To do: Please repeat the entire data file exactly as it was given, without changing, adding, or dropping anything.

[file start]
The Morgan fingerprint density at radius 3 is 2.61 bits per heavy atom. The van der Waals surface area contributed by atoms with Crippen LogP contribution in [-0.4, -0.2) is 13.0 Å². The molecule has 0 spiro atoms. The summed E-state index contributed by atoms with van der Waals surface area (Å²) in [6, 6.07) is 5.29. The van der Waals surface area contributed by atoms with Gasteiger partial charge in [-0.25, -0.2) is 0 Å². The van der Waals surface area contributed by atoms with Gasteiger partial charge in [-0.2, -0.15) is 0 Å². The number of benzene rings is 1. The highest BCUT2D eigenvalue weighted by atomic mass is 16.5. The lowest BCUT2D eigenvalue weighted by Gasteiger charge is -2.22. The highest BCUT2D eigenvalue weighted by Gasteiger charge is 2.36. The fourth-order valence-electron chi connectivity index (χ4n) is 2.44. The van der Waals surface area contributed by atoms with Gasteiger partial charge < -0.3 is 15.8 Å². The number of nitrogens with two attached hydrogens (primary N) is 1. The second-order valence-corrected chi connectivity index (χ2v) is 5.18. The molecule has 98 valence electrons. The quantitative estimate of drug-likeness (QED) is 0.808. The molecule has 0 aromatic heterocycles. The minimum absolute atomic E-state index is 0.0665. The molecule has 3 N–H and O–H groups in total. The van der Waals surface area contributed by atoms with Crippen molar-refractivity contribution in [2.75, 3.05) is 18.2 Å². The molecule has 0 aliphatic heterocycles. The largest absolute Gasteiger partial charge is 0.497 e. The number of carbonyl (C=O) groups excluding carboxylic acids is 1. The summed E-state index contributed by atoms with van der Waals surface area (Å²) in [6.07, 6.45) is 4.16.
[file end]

The Morgan fingerprint density at radius 3 is 2.61 bits per heavy atom. The van der Waals surface area contributed by atoms with Crippen LogP contribution in [-0.4, -0.2) is 13.0 Å². The molecule has 0 spiro atoms. The summed E-state index contributed by atoms with van der Waals surface area (Å²) in [6, 6.07) is 5.29. The van der Waals surface area contributed by atoms with Gasteiger partial charge in [-0.25, -0.2) is 0 Å². The van der Waals surface area contributed by atoms with Gasteiger partial charge in [-0.2, -0.15) is 0 Å². The number of benzene rings is 1. The highest BCUT2D eigenvalue weighted by atomic mass is 16.5. The lowest BCUT2D eigenvalue weighted by Gasteiger charge is -2.22. The highest BCUT2D eigenvalue weighted by Gasteiger charge is 2.36. The fourth-order valence-electron chi connectivity index (χ4n) is 2.44. The van der Waals surface area contributed by atoms with Gasteiger partial charge < -0.3 is 15.8 Å². The number of nitrogens with two attached hydrogens (primary N) is 1. The second-order valence-corrected chi connectivity index (χ2v) is 5.18. The molecule has 98 valence electrons. The quantitative estimate of drug-likeness (QED) is 0.808. The molecule has 0 aromatic heterocycles. The minimum absolute atomic E-state index is 0.0665. The molecule has 3 N–H and O–H groups in total. The van der Waals surface area contributed by atoms with Crippen molar-refractivity contribution in [2.75, 3.05) is 18.2 Å². The molecule has 0 aliphatic heterocycles. The largest absolute Gasteiger partial charge is 0.497 e. The number of carbonyl (C=O) groups excluding carboxylic acids is 1. The summed E-state index contributed by atoms with van der Waals surface area (Å²) in [6.07, 6.45) is 4.16.